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Sucheta Ghoshal's Research Group Archive

The following research group descriptions are archived because they are no longer offered, the faculty member is on sabbatical, or the group is taking a break. Please contact the faculty member or an advisor to learn more about these groups.

Winter 2024

Food, Caste and Technology in Seattle

Directed Research Group on Critical Caste and Tech Studies, Winter 2024

On February 21, 2023, Seattle City Council passed a law amending anti-discrimination protections in employment, public places, housing, and contracting to include caste as a protected class. After a long and sustained effort of over 20 years of anti-caste organizations in the US, Seattle became the first city in the United States to ban caste discrimination. As a system of oppression through social stratification, caste is assigned at birth, is immutable, and is reinforced through casteist practices. Caste discrimination in the US cannot be understood without an understanding of the caste demographics of the Hindu Indians residing in the US. A significant majority of Hindu Indians residing in the United States identify themselves as belonging to the General or upper caste. Caste is often reinforced through the separation of food and specific food practices which traveled with Indian migrants to other parts of the world, as did the system of caste. Within the upper caste diaspora, the tendency is to treat caste as a thing of the past and align themselves with modern, progressive claims of ‘castelessness’ or being free of the privileges that come with being the dominant castes (Vaghela, 2022). 

In this DRG, we aim to develop a shared understanding of the analytic of caste and caste logics, as they travel with the Indian diaspora. Specifically, in the first half of the quarter, this DRG will involve an introductory dive into existing literature on caste, technology and food. In the second half of the quarter, participants will be actively involved in a small project that aims to provide empirical evidence of caste practices revolving around food in the Seattle, Redmond, and Bellevue area, with a focus on analyzing reviews of Indian restaurants.  

This DRG is open to Masters and PhD students.   

This DRG will be led by PhD students Sayan Bhattacharjee and Priya Dhawka and sponsored by Assistant Professors Sucheta Ghoshal and Sayamindu Dasgupta.  


Autumn 2023

Mapping Collective Visions for Tech Workers in the aftermath of the 2022-2023 Tech Layoffs

Led by Samuel So, PhD student (HCDE)
With guidance from HCDE professors Sucheta Ghoshal and Sean Munson

By early 2023, several big tech companies, such as Alphabet, Meta, Amazon, and Intel, announced layoffs that would impact up to 100,000 people. Company leadership justified these decisions as the result of lowered sales and preemptive measures in anticipation of an economic recession. The current wave of layoffs comes at a time when tech workers are increasingly critical of their employers’ values and practices. The designers, engineers, and other techworkers in the workforce have an increasingly conflicted relationship with the managerial class within Big Tech, particularly with corporate leadership that gets to define the goals and visions of this industry. As a result, many of them are actively seeking out newer means of accountability within and outside the workplace.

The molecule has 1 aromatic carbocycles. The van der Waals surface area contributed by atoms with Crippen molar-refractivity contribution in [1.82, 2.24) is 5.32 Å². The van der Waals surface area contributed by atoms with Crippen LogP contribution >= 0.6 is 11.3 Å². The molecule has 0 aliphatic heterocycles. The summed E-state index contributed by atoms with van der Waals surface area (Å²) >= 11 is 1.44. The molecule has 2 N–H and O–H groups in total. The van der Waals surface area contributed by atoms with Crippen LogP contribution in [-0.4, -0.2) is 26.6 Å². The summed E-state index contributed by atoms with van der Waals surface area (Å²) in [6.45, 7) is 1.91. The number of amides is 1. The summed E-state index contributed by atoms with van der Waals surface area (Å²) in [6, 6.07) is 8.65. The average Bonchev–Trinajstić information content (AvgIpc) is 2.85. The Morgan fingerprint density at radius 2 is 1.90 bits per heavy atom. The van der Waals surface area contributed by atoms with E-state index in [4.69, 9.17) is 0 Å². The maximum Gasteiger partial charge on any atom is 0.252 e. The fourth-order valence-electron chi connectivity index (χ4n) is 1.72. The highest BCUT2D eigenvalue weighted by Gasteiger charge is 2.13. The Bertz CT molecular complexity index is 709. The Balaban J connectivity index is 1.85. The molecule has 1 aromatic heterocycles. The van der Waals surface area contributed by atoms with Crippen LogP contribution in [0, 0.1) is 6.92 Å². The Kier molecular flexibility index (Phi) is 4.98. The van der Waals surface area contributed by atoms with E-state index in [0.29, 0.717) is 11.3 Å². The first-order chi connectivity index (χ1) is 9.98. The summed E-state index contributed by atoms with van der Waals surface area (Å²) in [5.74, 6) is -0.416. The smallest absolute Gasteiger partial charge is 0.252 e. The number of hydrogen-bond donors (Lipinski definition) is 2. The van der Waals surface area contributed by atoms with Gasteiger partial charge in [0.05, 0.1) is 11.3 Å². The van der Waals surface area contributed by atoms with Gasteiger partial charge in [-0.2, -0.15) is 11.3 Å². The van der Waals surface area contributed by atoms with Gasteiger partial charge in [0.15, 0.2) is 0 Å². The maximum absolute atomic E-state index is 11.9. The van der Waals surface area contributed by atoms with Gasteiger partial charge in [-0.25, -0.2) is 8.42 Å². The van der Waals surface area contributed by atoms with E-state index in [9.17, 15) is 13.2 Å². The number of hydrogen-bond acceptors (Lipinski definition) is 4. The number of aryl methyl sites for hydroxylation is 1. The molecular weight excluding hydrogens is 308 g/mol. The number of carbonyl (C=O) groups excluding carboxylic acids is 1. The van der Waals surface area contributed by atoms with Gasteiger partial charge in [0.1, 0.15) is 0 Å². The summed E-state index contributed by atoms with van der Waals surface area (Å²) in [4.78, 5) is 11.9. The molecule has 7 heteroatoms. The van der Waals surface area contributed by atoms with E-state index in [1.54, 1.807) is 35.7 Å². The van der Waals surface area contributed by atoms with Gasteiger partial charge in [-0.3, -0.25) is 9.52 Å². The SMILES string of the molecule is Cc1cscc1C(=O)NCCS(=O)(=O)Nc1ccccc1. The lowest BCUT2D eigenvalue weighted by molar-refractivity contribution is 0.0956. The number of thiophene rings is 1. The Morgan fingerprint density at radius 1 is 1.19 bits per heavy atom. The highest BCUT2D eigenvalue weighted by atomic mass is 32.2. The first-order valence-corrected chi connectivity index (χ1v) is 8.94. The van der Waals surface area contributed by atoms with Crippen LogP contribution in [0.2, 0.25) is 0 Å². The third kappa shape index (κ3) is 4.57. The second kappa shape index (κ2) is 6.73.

As the next phase of this NSF-supported project, we will investigate the emergent relationships tech workers have with their employers, their value systems, and potential modes of accountability in the aftermath of the layoffs. In this 2-credit DRG, we will recruit for- and conduct an 8-week asynchronous remote communities (ARC) research study involving recently laid off tech workers. DRG students will facilitate ARC activities and qualitatively analyze participant responses.

For more information on the study, please refer here.

We are looking for:

  • 2-3 graduate students (MS or PhD), or upper-level undergraduate students in their 3rd+ year
  • No prior software development experience necessary
    • No experience with qualitative data analysis software necessary 
  • Folks with qualitative data collection and analysis experience (e.g., interviews, surveys, focus groups, ARCs)
  • Interest in technocultural analysis, labor studies, and/or CSCW research, theory, and methods

DRG Format and Expectations:

  • Attend two weekly meetings: 75-minute research group meeting and 90 minute co-working session. Times TBD (see survey)
  • Work on the DRG outside of scheduled meeting times for 3 hours 
  • Graded credit/no-credit for 2 credits (3 hours per credit = e.g., 3 hours of meetings + 3 hours of outside work = 2 CR)

Students in the DRG will:

  • Co-create, workshop, facilitate, and monitor weekly ARC activities with participants
  • Collect participant data and write observational memos based on participants’ weekly responses
  • Collaborate on qualitative data analysis through grounded theory open-coding and research memos

Applications to this DRG are now closed. If you have any questions, feel free to reach out to Samuel So via email ( or HCDE Slack.

Winter 2022


Advised by Sucheta Ghoshal
Facilitated by Nat Mengist

Winter 2022 — time TBD
One credit seminar

This DRG is at capacity for winter quarter and no longer accepting applications.